Saturday, 17 November 2018

WHITIANGA WEATHER

Take it from a long time local - winters in Whitianga are busy

Take it from a long time local - winters in Whitianga are busy

Paul and Gillian Willis started out in Hamilton, where Paul began his electrical apprenticeship in 1980. The middle 80’s saw Paul and Gillian move to Auckland, but after five years it was time for a change. So in 1991 they made the move to Whitianga. “I used to holiday in Whitianga as a child,” said Paul. “My parents had a bach here and also owned a building on the corner of Lee and Albert Streets where a café called Upper Crust was in.

We were looking at opportunities to get out of Auckland and when we heard Upper Crust was on the market, we took the plunge, so from wiring homes, commercial buildings and factories, I started making coffee.”Somewhat into their ownership of the café, Paul’s parents decided to demolish the Upper Crust building and build three new shops in its place.

This was done in two stages - first a small shop on Lee Street was completed, where Envy Hair and Beauty is now, and Upper Crust moved into it, serving takeaways. Once stage two was completed, the café moved into the corner shop where Tides Café is now. In a way, things came full circle as Paul, a third generation electrician, ended up wiring the new shops with his father.

In the nine years Paul and Gillian owned Upper Crust, Paul always kept a hand in his trade, working alongside his father when time permitted and helping out friends and family. When it was time to sell the café, Paul accepted an offer from local electrician, Chris Brown to join him. When Chris decided to hang up his tools late last year, Paul was ready to take the business over. He rebranded it from CB Electrical to Willis Electrical and handed Gillian all responsibility for the paperwork. So, what has changed since Paul and Gillian arrived in Mercury Bay more than 20 years ago?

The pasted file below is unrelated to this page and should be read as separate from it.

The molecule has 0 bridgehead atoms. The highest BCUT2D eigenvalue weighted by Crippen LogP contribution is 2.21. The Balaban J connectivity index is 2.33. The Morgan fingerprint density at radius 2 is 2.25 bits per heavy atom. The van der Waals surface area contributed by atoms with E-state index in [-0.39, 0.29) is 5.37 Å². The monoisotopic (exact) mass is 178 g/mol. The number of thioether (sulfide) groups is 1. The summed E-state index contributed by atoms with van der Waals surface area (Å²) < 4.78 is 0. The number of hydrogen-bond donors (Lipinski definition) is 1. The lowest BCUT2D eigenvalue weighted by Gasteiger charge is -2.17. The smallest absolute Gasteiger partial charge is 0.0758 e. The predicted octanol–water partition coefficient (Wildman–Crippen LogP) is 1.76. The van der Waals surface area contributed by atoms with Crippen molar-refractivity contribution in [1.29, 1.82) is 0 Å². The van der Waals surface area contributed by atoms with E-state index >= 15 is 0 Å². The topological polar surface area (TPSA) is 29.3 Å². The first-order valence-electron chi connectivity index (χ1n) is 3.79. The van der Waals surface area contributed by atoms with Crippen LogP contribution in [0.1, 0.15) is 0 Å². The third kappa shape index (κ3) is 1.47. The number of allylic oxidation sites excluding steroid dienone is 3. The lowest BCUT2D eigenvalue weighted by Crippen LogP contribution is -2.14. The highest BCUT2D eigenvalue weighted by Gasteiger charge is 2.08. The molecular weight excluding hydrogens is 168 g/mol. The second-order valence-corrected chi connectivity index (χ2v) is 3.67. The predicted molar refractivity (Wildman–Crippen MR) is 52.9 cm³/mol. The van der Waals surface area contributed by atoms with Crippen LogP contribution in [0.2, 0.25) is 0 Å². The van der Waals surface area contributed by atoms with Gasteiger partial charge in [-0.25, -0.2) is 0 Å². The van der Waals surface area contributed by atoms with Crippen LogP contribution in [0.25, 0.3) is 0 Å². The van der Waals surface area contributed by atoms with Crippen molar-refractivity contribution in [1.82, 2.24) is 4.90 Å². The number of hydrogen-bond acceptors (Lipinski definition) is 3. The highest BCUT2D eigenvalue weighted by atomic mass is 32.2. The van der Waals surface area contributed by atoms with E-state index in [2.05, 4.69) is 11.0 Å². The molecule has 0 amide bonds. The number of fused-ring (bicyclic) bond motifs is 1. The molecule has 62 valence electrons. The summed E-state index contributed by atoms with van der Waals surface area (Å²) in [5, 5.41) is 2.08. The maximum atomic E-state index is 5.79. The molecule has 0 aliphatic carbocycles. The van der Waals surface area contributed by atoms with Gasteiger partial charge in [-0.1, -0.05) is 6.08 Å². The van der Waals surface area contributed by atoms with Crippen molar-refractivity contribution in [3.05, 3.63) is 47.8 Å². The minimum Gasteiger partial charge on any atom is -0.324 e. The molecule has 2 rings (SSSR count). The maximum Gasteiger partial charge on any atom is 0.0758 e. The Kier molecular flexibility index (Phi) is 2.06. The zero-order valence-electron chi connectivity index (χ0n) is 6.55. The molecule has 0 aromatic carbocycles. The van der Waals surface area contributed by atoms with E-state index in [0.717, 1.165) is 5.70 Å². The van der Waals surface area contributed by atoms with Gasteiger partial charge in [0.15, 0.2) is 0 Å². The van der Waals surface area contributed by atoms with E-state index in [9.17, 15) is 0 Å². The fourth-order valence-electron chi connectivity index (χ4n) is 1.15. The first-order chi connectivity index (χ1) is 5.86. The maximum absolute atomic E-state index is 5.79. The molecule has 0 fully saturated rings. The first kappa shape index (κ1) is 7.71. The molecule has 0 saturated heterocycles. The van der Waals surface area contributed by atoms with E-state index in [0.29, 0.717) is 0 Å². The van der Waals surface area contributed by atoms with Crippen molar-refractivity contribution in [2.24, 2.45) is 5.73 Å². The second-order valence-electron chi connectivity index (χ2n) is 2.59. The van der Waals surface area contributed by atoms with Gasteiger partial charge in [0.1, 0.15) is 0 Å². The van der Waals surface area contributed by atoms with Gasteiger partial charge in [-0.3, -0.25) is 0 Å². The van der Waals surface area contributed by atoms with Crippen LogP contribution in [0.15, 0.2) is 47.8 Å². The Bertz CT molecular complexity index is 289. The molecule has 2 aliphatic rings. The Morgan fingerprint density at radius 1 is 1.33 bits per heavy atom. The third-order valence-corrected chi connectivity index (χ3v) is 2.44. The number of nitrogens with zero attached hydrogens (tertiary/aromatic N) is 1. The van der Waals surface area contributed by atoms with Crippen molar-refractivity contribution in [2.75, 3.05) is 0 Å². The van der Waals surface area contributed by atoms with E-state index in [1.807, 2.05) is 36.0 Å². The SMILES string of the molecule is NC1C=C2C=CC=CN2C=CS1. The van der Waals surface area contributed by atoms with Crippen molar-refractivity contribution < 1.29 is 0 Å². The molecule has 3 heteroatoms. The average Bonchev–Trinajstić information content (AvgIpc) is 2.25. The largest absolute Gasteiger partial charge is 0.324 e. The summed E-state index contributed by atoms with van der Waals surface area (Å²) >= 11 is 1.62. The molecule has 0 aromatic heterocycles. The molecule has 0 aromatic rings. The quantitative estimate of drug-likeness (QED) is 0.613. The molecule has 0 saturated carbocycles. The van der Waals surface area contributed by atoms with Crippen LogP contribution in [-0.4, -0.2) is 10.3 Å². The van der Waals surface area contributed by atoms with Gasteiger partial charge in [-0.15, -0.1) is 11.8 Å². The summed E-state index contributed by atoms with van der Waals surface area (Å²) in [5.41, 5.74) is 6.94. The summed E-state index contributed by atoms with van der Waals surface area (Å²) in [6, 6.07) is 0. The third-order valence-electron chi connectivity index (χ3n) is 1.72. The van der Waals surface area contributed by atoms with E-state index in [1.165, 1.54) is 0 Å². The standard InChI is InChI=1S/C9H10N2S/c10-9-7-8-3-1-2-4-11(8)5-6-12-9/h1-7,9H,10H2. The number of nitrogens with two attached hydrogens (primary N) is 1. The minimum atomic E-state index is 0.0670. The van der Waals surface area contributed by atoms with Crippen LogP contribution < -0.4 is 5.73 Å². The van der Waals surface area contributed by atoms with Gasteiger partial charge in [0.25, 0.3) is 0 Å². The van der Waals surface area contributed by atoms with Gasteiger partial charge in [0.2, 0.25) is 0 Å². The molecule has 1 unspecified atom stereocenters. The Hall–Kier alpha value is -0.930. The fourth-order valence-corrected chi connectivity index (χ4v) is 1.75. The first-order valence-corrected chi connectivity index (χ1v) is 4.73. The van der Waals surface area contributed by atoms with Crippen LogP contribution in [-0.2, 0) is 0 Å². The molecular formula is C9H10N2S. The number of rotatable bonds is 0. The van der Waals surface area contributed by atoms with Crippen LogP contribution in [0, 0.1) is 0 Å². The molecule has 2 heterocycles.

“There has been lots of change, particularly the growth in both the housing and business sector,” said Paul. The development of Whitianga Waterways would probably be the most significant change of all. We no longer have a quiet winter season. Believe it or not, winters are now really busy compared to what they were. It’s great. Good for business and good for people’s confidence. “Gillian and I had opportunities to live and work elsewhere when we sold Upper Crust and again when Chris decided to retire, but Mercury Bay is home. This is where we want to be and I can see myself helping people and businesses with their electrical needs for many years to come.”

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The Mercury Bay Informer is a highly popular community newspaper, based in Whitianga. The paper is distributed throughout the Coromandel Peninsula, coast to coast from Thames to north of Colville.